There is a lightness to your grip on the bars and a relaxation of your shoulders and neck. You’re no longer afraid.

There. That’s the thing that riding on the road hangs around your neck no matter how good, how fast, how quick, or how experienced you are. The factor of fear, sometimes slight and sometimes screaming so loudly that you tense up enough to taste your own death, that’s the thing that you take with you when you’re wresting your legal piece of pavement from the jaws of the cagers.

The safety of the bike bath

Of course many riders eschew the beach bike bath in the South Bay because they claim it’s far more dangerous than street. They may be right.

Surfer Dan was pedaling along and prepared to pass Mitzy and Bohunk on their cruiser bikes. “On your left!” he said, loud enough for them to hear but not so close as to startle them.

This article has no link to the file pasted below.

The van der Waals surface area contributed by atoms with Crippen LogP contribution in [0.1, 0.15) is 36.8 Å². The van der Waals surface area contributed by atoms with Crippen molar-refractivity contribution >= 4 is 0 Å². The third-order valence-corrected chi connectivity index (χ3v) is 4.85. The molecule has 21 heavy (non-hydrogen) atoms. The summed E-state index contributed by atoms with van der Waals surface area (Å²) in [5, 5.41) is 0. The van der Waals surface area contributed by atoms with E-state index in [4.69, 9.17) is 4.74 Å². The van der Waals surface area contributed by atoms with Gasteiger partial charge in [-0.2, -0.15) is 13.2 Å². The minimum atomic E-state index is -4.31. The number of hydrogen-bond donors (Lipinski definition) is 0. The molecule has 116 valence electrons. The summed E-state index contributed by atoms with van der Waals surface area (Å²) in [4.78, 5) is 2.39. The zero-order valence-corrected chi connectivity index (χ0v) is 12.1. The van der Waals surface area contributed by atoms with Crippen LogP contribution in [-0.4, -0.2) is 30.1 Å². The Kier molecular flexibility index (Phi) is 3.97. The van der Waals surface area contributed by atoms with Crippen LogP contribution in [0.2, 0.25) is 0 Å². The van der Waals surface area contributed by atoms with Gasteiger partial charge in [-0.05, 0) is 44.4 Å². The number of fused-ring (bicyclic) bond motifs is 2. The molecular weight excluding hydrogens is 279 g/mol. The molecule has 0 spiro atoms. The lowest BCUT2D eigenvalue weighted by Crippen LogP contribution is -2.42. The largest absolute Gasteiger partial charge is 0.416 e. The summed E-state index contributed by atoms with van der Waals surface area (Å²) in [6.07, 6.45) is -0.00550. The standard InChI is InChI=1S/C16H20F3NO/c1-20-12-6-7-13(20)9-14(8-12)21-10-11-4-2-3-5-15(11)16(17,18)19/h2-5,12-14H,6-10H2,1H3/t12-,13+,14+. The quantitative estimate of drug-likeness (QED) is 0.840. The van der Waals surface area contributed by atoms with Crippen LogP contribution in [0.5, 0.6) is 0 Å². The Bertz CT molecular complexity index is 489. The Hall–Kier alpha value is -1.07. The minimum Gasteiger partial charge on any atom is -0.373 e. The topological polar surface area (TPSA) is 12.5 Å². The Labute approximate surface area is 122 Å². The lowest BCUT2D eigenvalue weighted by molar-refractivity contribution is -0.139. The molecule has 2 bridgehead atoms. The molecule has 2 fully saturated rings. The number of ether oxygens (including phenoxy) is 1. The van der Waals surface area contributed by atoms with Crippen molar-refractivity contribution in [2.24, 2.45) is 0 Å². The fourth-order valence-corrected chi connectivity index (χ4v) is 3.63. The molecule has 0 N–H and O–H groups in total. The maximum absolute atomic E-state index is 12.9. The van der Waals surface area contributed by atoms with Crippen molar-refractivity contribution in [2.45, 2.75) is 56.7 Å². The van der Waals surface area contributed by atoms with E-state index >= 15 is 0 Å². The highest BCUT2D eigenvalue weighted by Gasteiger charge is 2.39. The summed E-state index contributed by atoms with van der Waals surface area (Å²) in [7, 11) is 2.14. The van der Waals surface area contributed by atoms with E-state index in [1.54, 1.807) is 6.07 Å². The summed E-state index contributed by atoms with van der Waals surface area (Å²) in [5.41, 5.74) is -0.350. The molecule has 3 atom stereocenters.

Mitzy moved over, as she and Bohunk were hogging the whole path, but Bohunk didn’t budge. Dan eased over to pass. “Slow down, asshole!” snarled Bohunk.

Surfer Dan is a pleasant fellow, I suppose. But he’s also a coiled pack of solid muscle, the kind of muscle you get from a lifetime of surfing big waves, and he’s a coiled pack of mental muscle, too. You don’t earn your place in the lineup just because you surf well. You earn it because you can defend it, too.

Playfully, Dan looked at Bohunk, a giant, hairy, stupid creature who oozed ill will. “Please, don’t!” Mitzi begged. This obviously wasn’t Bohunk’s first brawl on the bike path and you could tell he relished the opportunity to beat up another wimp riding around in his underwear.

Dan grinned at Bohunk and said, softly, “Wanna go?”

Bohunk lunged for the bait. “Fuckin-A, you asshole! Let’s go!”